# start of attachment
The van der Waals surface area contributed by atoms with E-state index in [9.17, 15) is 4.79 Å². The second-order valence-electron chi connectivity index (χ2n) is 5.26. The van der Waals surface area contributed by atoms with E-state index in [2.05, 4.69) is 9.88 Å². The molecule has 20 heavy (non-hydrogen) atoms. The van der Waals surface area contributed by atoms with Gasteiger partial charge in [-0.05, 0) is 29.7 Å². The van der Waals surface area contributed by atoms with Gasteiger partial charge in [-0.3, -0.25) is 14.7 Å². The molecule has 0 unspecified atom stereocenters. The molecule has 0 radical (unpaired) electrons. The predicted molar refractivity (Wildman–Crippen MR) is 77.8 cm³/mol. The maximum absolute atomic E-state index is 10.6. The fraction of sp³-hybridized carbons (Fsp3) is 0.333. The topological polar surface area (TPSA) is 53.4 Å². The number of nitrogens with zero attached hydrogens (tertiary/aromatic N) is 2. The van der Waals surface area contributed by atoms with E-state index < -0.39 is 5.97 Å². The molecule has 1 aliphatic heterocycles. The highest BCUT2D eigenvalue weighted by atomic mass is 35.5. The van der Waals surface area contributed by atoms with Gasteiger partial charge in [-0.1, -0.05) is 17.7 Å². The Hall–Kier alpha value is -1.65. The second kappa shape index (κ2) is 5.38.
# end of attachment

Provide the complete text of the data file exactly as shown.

The van der Waals surface area contributed by atoms with E-state index in [9.17, 15) is 4.79 Å². The second-order valence-electron chi connectivity index (χ2n) is 5.26. The van der Waals surface area contributed by atoms with E-state index in [2.05, 4.69) is 9.88 Å². The molecule has 20 heavy (non-hydrogen) atoms. The van der Waals surface area contributed by atoms with Gasteiger partial charge in [-0.05, 0) is 29.7 Å². The van der Waals surface area contributed by atoms with Gasteiger partial charge in [-0.3, -0.25) is 14.7 Å². The molecule has 0 unspecified atom stereocenters. The molecule has 0 radical (unpaired) electrons. The predicted molar refractivity (Wildman–Crippen MR) is 77.8 cm³/mol. The maximum absolute atomic E-state index is 10.6. The fraction of sp³-hybridized carbons (Fsp3) is 0.333. The topological polar surface area (TPSA) is 53.4 Å². The number of nitrogens with zero attached hydrogens (tertiary/aromatic N) is 2. The van der Waals surface area contributed by atoms with E-state index < -0.39 is 5.97 Å². The molecule has 1 aliphatic heterocycles. The highest BCUT2D eigenvalue weighted by atomic mass is 35.5. The van der Waals surface area contributed by atoms with Gasteiger partial charge in [-0.1, -0.05) is 17.7 Å². The Hall–Kier alpha value is -1.65. The second kappa shape index (κ2) is 5.38.